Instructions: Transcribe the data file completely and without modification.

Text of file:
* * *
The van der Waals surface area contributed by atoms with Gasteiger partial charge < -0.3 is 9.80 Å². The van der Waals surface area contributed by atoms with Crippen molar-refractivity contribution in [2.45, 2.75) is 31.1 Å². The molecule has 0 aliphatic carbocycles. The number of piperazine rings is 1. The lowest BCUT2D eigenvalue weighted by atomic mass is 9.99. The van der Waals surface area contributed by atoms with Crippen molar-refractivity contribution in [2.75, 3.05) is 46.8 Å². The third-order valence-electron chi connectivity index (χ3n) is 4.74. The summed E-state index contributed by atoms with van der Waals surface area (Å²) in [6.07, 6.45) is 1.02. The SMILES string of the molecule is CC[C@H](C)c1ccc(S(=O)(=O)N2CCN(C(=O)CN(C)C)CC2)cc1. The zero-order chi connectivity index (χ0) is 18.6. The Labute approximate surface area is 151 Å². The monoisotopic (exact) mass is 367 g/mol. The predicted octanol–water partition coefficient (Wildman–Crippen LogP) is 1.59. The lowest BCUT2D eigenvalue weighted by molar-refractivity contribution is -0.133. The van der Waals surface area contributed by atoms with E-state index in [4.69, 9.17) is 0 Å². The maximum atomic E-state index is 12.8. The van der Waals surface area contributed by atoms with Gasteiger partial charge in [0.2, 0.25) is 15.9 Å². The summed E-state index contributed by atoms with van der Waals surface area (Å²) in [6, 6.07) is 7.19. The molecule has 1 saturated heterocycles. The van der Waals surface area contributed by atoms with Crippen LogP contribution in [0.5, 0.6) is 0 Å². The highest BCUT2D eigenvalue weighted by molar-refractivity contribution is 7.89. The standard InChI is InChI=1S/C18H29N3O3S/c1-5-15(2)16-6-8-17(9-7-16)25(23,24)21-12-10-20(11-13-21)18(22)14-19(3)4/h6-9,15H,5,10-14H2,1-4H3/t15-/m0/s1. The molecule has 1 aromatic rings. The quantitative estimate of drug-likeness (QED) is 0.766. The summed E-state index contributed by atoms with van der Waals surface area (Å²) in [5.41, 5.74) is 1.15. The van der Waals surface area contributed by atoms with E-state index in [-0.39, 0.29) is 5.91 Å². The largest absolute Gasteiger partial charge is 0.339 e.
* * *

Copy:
The van der Waals surface area contributed by atoms with Gasteiger partial charge < -0.3 is 9.80 Å². The van der Waals surface area contributed by atoms with Crippen molar-refractivity contribution in [2.45, 2.75) is 31.1 Å². The molecule has 0 aliphatic carbocycles. The number of piperazine rings is 1. The lowest BCUT2D eigenvalue weighted by atomic mass is 9.99. The van der Waals surface area contributed by atoms with Crippen molar-refractivity contribution in [2.75, 3.05) is 46.8 Å². The third-order valence-electron chi connectivity index (χ3n) is 4.74. The summed E-state index contributed by atoms with van der Waals surface area (Å²) in [6.07, 6.45) is 1.02. The SMILES string of the molecule is CC[C@H](C)c1ccc(S(=O)(=O)N2CCN(C(=O)CN(C)C)CC2)cc1. The zero-order chi connectivity index (χ0) is 18.6. The Labute approximate surface area is 151 Å². The monoisotopic (exact) mass is 367 g/mol. The predicted octanol–water partition coefficient (Wildman–Crippen LogP) is 1.59. The lowest BCUT2D eigenvalue weighted by molar-refractivity contribution is -0.133. The van der Waals surface area contributed by atoms with E-state index in [4.69, 9.17) is 0 Å². The maximum atomic E-state index is 12.8. The van der Waals surface area contributed by atoms with Gasteiger partial charge in [0.2, 0.25) is 15.9 Å². The summed E-state index contributed by atoms with van der Waals surface area (Å²) in [6, 6.07) is 7.19. The molecule has 1 saturated heterocycles. The van der Waals surface area contributed by atoms with Crippen LogP contribution in [0.5, 0.6) is 0 Å². The highest BCUT2D eigenvalue weighted by molar-refractivity contribution is 7.89. The standard InChI is InChI=1S/C18H29N3O3S/c1-5-15(2)16-6-8-17(9-7-16)25(23,24)21-12-10-20(11-13-21)18(22)14-19(3)4/h6-9,15H,5,10-14H2,1-4H3/t15-/m0/s1. The molecule has 1 aromatic rings. The quantitative estimate of drug-likeness (QED) is 0.766. The summed E-state index contributed by atoms with van der Waals surface area (Å²) in [5.41, 5.74) is 1.15. The van der Waals surface area contributed by atoms with E-state index in [-0.39, 0.29) is 5.91 Å². The largest absolute Gasteiger partial charge is 0.339 e.